To achieve fame and fortune as a composer, it helps to be famous already, to be commissioned by a prestigious performer or orchestra, to write a jingle to be used by a major brand, to write a hit song to be performed by a major star, or to write a song or soundtrack to be used in a major motion picture.
If one doesn’t care about seeking fame and fortune through the pathways listed above, then one is free to compose anything. Whether the public will like the result is a different consideration, which requires perhaps a conscious effort to compose mainstream/accessible music. In other words, are you composing just for yourself and your hardcore fans, or are you composing for a specific audience and hoping for wider potential appeal?
Where to start if you want to compose? What music excites you? Do you have melodies, harmonies, or rhythms that “hook” you to repeatedly play them over and over in your mind? Do you have good friends who are willing to play your compositions? Do you enjoy the art of composing? Are you willing to compose, just for the fun of it, without big financial expectations?
From this point on, I’m speaking personally about my own compositional history. Like most all jazz musicians, I played for years in small groups with friends. While playing mostly jazz standards, often my musical friends would compose pieces in the same styles as jazz icons from Fats Waller to John Coltrane and beyond. Eventually, I tried composing myself. My first pieces were definitely derivative of the other music I had been playing. In fact, I still enjoy writing pieces that are inspired by my musical idols, living and dead.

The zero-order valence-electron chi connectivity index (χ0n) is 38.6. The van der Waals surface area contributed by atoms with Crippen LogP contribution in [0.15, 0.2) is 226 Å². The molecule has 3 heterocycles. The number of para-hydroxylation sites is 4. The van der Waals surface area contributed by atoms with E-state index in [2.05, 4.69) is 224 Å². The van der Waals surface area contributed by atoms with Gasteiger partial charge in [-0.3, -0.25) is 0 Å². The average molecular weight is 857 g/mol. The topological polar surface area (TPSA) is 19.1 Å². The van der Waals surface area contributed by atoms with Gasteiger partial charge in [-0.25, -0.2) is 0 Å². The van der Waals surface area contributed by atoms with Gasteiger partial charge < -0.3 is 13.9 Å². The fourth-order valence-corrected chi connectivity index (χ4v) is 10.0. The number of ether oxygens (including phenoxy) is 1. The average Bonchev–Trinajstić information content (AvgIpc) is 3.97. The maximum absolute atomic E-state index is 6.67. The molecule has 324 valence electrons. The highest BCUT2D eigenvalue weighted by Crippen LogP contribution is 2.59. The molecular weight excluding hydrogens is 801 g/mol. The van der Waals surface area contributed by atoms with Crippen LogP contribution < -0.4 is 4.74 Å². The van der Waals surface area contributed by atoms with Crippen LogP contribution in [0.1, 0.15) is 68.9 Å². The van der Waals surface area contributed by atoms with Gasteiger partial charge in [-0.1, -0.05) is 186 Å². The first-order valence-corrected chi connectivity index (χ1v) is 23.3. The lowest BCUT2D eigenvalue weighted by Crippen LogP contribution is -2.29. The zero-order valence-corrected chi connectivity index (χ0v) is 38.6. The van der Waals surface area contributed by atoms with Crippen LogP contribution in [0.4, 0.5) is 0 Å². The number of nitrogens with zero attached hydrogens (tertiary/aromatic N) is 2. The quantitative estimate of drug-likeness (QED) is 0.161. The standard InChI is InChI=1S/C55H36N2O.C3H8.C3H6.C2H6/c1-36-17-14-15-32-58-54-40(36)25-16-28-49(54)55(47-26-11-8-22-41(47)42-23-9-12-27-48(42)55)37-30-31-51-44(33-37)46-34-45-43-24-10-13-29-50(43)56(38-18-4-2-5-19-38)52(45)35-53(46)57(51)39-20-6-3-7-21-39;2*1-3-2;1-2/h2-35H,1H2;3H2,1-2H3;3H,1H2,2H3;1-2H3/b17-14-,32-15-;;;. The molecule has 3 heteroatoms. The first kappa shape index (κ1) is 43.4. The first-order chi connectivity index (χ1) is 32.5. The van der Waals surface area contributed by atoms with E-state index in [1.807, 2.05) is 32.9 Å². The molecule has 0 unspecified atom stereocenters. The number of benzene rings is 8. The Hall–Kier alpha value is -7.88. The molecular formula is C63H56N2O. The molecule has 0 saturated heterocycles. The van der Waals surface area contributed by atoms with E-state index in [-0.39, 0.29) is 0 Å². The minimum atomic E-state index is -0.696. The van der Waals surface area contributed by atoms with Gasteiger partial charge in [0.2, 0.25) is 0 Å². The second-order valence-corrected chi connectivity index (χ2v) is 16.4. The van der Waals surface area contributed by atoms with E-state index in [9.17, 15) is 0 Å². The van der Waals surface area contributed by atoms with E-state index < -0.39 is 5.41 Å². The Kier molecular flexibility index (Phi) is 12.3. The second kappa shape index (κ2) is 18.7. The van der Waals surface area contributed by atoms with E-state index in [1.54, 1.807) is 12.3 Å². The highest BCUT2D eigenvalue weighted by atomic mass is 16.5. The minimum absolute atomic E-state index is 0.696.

In the mid-1970’s (I’m showing my age…) I began my lifelong love affair with the classical music of India. Indian music is an improvisational art form with much in common with jazz. Thus, my study of Indian music influenced my jazz vocabulary. I don’t limit my compositions to Indian-jazz-fusion, but following my original background of playing classical clarinet, Indian music is my primary stylistic influence.So to answer my own question of why compose, there are several good answers. First, it’s an intellectual challenge to create music that can share a set list with established standard pieces. Second, it’s great to share compositions with musical colleagues who bring their own ideas and influences to the execution of the compositions. There’s the satisfaction of the “immortality” of artistic creation, that is, that a recording or a musical score can be shared with other musicians, often separated by time and space. Finally, it’s fun to create original music and then perform it for others.